Certified athletic trainer Dustin Hopfe, of Reno, taught the class. Hopfe is the athletic trainer at Wooster High School.
“Sarah Dillard asked me to come down again. This is my second year.” Hopfe said. He added that small schools, such as Hawthorne, can’t afford the team doctors and trainers that bigger schools in Reno and Las Vegas can, so it pays for coaches and EMS personnel to stay cur-rent on sports injury treatments.
Several high school and youth coaches, including from Tonopah, attended the event as well as students interested in learning sports medicine.
Along with the treatment of various sports injuries, Hopfe managed to dispel a myth or two. For example, the benefit of “deep heat” creams is mostly psycho-logical. The cream is really a topical irritant that overstimulates sensory nerves. This is the “heat” you feel when you rub it in.
Hopfe had a warning for young, aspiring pitchers who want to throw the sweeping curveballs they see on TV. “Their body is not developed well enough to handle the load that throwing a curveball puts on your arm. I see a lot of young kids getting ‘Tommy John’ (elbow ligament) surgery.”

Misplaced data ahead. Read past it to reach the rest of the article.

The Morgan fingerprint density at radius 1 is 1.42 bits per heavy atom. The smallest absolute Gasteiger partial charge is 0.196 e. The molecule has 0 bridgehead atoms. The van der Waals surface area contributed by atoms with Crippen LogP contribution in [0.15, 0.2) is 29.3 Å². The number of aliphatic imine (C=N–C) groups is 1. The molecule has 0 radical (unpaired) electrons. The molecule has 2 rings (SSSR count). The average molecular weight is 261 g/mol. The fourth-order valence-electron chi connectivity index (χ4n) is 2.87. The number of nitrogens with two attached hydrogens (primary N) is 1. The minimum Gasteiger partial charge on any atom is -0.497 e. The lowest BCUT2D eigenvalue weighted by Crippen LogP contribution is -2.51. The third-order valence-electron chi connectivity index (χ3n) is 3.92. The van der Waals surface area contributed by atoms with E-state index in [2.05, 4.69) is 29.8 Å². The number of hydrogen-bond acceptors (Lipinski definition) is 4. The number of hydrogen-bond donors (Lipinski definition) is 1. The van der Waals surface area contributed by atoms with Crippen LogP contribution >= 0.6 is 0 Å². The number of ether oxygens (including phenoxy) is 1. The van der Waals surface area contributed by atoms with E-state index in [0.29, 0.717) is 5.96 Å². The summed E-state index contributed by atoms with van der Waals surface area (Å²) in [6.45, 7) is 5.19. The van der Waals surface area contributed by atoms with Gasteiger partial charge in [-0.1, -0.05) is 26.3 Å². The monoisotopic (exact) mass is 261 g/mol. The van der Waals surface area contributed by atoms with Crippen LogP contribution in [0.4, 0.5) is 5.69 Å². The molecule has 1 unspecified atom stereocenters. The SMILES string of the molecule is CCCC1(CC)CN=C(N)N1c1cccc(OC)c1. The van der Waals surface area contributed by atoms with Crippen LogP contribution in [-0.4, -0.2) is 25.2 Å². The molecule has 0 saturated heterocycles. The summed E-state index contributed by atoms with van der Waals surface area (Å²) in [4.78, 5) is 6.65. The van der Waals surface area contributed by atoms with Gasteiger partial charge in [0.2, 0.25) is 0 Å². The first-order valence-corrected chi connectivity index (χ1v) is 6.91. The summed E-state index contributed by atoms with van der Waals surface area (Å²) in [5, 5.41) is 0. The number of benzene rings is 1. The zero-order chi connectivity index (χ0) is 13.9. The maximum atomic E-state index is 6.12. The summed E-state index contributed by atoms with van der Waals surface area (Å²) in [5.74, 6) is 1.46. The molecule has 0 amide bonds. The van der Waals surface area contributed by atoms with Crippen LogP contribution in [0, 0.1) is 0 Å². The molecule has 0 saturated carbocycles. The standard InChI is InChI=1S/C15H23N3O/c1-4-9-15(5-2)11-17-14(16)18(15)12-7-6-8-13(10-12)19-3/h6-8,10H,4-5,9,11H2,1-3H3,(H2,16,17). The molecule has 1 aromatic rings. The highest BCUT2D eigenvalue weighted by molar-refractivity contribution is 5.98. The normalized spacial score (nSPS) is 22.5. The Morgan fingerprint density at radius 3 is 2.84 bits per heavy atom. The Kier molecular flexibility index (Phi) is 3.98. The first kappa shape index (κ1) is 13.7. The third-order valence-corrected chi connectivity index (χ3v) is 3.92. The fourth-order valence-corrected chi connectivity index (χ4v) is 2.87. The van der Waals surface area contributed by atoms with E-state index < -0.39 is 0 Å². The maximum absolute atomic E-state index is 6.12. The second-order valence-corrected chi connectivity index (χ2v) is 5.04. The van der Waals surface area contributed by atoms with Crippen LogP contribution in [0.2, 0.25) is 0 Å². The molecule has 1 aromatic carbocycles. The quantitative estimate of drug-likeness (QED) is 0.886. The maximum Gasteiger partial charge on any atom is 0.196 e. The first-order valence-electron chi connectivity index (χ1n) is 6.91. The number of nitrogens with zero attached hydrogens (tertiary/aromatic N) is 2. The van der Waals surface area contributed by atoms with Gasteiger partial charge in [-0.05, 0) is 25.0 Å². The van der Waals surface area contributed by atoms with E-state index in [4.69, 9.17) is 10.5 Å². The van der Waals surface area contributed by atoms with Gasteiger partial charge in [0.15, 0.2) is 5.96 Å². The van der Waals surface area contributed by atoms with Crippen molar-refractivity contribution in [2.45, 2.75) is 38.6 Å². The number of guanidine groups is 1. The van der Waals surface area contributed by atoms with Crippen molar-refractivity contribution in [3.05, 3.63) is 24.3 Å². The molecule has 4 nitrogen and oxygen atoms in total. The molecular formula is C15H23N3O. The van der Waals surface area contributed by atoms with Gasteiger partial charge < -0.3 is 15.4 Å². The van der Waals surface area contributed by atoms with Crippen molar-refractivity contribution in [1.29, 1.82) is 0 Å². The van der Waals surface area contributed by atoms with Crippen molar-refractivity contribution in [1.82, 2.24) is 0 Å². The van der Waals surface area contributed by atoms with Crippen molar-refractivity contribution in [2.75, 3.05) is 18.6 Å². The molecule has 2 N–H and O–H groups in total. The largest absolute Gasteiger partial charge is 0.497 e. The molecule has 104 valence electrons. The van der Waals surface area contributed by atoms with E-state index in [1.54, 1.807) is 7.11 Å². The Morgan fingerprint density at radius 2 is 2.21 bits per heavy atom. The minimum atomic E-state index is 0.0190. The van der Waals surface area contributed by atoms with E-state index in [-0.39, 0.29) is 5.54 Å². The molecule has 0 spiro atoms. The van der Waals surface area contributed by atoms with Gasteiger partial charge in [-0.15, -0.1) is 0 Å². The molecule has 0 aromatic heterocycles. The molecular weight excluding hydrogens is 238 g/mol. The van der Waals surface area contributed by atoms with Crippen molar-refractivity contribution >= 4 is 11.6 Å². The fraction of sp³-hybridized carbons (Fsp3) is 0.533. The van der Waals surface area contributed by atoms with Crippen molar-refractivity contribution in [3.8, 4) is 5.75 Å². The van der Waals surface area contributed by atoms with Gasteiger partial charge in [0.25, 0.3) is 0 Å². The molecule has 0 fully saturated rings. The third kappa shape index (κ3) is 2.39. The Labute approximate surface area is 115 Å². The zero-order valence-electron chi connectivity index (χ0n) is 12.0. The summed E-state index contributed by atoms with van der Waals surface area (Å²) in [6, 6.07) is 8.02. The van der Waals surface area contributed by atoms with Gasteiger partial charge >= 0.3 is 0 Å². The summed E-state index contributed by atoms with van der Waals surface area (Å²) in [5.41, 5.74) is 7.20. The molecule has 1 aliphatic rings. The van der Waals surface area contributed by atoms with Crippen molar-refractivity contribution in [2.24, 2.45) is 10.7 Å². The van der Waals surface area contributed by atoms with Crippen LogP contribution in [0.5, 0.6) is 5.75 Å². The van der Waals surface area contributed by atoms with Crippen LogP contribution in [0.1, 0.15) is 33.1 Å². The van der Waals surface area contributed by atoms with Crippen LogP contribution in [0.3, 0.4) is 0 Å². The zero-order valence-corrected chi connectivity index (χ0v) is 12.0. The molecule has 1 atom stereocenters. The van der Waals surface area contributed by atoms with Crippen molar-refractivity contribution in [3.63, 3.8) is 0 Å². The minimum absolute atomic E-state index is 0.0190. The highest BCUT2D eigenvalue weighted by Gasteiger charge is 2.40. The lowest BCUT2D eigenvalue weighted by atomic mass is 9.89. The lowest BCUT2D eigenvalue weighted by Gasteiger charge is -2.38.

Hopfe also said that many younger athletes tend to specialize in one sport. “They start playing this sport at five or six, and they play all year around, put-ting strain on the same muscles. It’s no wonder they’re breaking down by the time they get to high school.”
The most preventable injuries Hopfe sees in young athletes are muscle injuries. “With the advent of scientific studies and research, we have the information to prevent many muscle injuries through warming up and working out,” Hopfe said.
He added that joints like the knees and elbows depend on muscle strength. “Your muscles help stabilize everything in there.”
Hopfe, who found his career through participating in college athletics, said the job keeps him interested and motivated. “I enjoy what I do. I like to joke I’m getting paid to watch sports.”